13 August 2009

Matt's Movie Review: Top 5 this Year

For those of you who don't know, I go to the movies almost every week with my friend Collin. Collin, who saves his ticket stub from every movie, was kind enough to send me a list of all the flicks we have seen this year so I could do a top five movies of the year thus far. Unfortunately, four of the first five movies we saw this year were releases from last year, and thus I made them ineligible for the list. So Frost/Nixon, Slumdog Millionare, The Wrestler, and Gran Turino are not on the list. It sucks living somewhere where you have to wait until January and February to see all of the Oscar contenders. So the list of movies I am choosing from is actually a bit shorter than I had anticipated:
  • Defiance
  • Coraline
  • Watchmen
  • Friday the 13th
  • I Love You, Man
  • Duplicity
  • Observe and Report
  • The Soloist
  • Wolverine
  • Star Trek
  • Terminator Salvation
  • Drag Me to Hell
  • The Hangover
  • Year One
  • Public Enemies
  • Funny People
  • The Hurt Locker
  • Up

So those are the movies I have seen in the theatre this year. Without further ado, my top five.

5. Star Trek

So I thought a lot about this fifth pick, and one thing finally settled it. I was very close to putting Public Enemies here, but I thought to myself, if these two movies were on cable late one night, which one would I watch? Not even close. Public Enemies features a strong lead performance by Johnny Depp and some interesting direction by Michael Mann, but in the end the story isn't particularly compelling. Star Trek, on the other hand, is a very successful summer popcorn movie, fun from beginning to end. Zachary Quinto as Spock and Chris Pine as Captain Kirk anchor a great cast as they reimagine a series that I had previously had almost no interest in. Props to JJ Abrams for rebooting this franchise.

4. The Hangover

Most of you have probably seen this movie already, and for those who haven't I won't ruin any of the jokes. Great performances from some long undersung comedic actors and plenty of debauchery. Obviously the MVP of this flick is Zach Galifinakis, who will probalby make about a billion dollars in the next two years.

3. Up

Refer to the wife's review of this flick for the full take. Needless to say it got a little dusty in the movie theater. I am beginning to wonder if Pixar will ever make a bad movie.

2. Funny People

Saying that this is Adam Sandler's greatest performance is an understatement on the level of saying that Sarah Palin is not well versed in the issues of the day. This is Judd Apatow's third movie as a director, despite all of the movies to which he has lent his name as producer. The first two: 40 Year Old Virgin and Knocked Up. The guy knows how to make a good movie. This one works on several levels. It is funny as hell, it is a fascinating character study, and it takes the viewer inside the world of stand up comedians in a way few movies do. Adam Sandler plays George Simmons, a comedian who has consistently sold out over his career by making a series of terrible movies that have made a lot of money. I know, what a stretch for him. Simmons is diagnosed with a disease that will most likely be fatal, and he is forced to confront the emptiness of his life. We have seen this sort of thing before. The genius of the film is that it never shys away from the fact the George Simmons is not a good guy. Every time it veers into schmaltz, there is a dick joke to break the tension. While the two main characters are played brilliantly by Sandler and Seth Rogen, the supporting characters are equally fascinating and true. Jonah Hill is hilarious as always and Jason Schwartzman nails a character everyone feels like they kind of know (and hate).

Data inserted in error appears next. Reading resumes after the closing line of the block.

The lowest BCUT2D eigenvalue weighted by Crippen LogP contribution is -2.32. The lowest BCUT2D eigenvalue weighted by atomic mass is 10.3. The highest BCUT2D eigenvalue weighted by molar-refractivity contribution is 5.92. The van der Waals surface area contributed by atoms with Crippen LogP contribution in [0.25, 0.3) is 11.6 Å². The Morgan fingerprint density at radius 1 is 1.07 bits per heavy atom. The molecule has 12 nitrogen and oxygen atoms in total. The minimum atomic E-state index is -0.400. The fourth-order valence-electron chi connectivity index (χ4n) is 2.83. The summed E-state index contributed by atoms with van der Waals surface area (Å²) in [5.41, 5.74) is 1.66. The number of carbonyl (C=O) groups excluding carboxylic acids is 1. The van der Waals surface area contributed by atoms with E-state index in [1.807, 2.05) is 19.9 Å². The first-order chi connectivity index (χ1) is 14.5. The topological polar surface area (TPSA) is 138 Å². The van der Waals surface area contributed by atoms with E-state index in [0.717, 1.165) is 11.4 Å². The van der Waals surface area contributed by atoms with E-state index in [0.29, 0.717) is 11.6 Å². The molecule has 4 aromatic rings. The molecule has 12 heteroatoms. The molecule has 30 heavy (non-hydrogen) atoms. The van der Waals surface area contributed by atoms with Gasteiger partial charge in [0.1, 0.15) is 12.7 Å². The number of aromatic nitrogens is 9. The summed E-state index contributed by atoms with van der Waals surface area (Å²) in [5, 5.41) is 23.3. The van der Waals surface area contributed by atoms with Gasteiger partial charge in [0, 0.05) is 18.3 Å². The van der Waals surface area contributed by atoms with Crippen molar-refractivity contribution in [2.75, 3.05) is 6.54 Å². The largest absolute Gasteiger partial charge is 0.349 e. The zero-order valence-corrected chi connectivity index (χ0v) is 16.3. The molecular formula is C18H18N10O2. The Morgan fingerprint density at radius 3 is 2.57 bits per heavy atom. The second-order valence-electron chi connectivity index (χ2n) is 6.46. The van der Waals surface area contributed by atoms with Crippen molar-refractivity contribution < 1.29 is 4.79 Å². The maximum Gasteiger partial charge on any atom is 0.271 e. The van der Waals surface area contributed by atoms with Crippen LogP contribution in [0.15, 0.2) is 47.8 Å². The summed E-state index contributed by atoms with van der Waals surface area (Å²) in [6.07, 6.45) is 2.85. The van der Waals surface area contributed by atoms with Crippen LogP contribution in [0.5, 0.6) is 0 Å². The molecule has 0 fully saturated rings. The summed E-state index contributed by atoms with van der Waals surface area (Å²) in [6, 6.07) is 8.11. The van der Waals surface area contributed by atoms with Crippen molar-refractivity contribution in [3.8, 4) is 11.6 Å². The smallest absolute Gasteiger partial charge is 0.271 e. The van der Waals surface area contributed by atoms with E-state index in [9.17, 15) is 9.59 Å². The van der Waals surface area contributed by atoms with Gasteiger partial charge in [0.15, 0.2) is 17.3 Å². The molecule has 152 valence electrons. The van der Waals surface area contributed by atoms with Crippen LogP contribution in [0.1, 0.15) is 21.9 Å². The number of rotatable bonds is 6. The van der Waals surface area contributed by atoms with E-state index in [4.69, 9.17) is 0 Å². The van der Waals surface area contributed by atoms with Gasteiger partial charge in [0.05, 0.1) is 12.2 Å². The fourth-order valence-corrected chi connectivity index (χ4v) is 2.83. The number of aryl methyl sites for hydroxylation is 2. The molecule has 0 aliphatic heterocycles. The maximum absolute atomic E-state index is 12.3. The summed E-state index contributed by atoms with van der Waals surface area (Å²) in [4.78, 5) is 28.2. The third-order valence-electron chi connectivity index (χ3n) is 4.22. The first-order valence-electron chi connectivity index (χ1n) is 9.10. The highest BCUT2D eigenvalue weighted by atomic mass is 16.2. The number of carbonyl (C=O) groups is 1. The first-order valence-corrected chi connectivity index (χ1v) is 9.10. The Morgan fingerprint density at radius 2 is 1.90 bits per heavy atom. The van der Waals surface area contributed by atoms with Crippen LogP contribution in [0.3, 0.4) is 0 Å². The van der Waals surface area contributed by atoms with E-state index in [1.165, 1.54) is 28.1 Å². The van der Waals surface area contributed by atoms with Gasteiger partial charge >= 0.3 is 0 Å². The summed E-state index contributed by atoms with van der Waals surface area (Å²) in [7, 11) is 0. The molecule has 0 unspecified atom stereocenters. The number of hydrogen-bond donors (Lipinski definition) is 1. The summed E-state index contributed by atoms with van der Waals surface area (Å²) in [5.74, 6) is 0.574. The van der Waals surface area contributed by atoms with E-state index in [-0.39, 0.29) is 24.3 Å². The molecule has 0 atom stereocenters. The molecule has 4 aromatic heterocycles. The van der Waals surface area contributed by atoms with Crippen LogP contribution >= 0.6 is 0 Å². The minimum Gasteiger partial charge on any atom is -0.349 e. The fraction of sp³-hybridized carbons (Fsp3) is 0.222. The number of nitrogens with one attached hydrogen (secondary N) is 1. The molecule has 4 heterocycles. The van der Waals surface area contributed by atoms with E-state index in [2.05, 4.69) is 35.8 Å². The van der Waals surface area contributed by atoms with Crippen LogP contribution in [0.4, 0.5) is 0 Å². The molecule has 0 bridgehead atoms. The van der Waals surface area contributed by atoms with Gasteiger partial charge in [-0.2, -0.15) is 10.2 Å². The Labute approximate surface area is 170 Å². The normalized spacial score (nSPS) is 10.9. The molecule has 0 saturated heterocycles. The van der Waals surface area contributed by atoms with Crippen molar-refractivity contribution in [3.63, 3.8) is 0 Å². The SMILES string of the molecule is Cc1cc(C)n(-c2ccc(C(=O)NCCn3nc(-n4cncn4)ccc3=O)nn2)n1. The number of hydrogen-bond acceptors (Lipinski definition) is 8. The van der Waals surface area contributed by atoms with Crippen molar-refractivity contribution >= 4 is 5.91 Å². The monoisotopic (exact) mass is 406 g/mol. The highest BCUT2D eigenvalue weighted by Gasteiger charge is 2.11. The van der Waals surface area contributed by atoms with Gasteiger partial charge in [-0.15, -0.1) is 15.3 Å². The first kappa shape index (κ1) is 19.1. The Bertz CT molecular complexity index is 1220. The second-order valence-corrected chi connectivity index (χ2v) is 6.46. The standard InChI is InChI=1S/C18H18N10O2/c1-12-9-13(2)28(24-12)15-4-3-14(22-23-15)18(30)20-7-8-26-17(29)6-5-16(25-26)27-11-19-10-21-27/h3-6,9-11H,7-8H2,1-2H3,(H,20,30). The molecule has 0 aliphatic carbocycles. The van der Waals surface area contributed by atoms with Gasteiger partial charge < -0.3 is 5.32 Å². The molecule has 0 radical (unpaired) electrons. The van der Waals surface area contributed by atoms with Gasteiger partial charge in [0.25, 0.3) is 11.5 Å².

1. The Hurt Locker

By far the best movie to come out this year is Kathryn Bigelow's The Hurt Locker. It follows an army bomb squad in Iraq in 2004. The lead performances, by Jeremy Rennar as team leader Seargent William James and Anthony Mackie as Sandborn are brilliant. James is an adrenaline junkie who has defused over 800 bombs and Sandborn is the man tasked with keeping him safe while he goes about his work. It perfectly captures the sense of a war in which any onlooker is a potential enemy and any hunk of rubble could be the bomb that kills you. It also manages to revitalize a tired movie/TV cliche of the disarming of bombs (which wire do I cut?) Bigelow uses a hanheld camera to put the viewer right in the situation with the characters while avoiding the pitfalls of that technique. Unlike other filmakers who have used the kind of grainy, handheld, cinema verite kinds of techniques (Michael Mann in Public Enemies for one) Bigelow never loses track of the characters or the action. In every scene the stakes are both incredibly high and perfectly clear. Even disregarding its trenchant observations on the Iraq war and what it means to fight in it, the film works as an action movie and as a thriller. I was on the edge of my seat the entire time. The Hurt Locker is the best movie yet about the Iraq war and the best war movie since Saving Private Ryan.

Any other movie fans who read the blog, post your favorites this year so far in the comments. Or, if you agree or disagree with any of my takes, or if you have suggestions for other movies we should check out, let us know.

Coming soon, the worst movies I've seen this year.


  1. totally disappointed that GI Joe didn't make your list. in fact, i'm crying inside.

    in all seriousness, believe it or not, i think i would put harry potter over star trek. i, however, don't have the eye, nor english major background, to know what i'm talking about.


  2. Grand Turino is spelled Grand Torino



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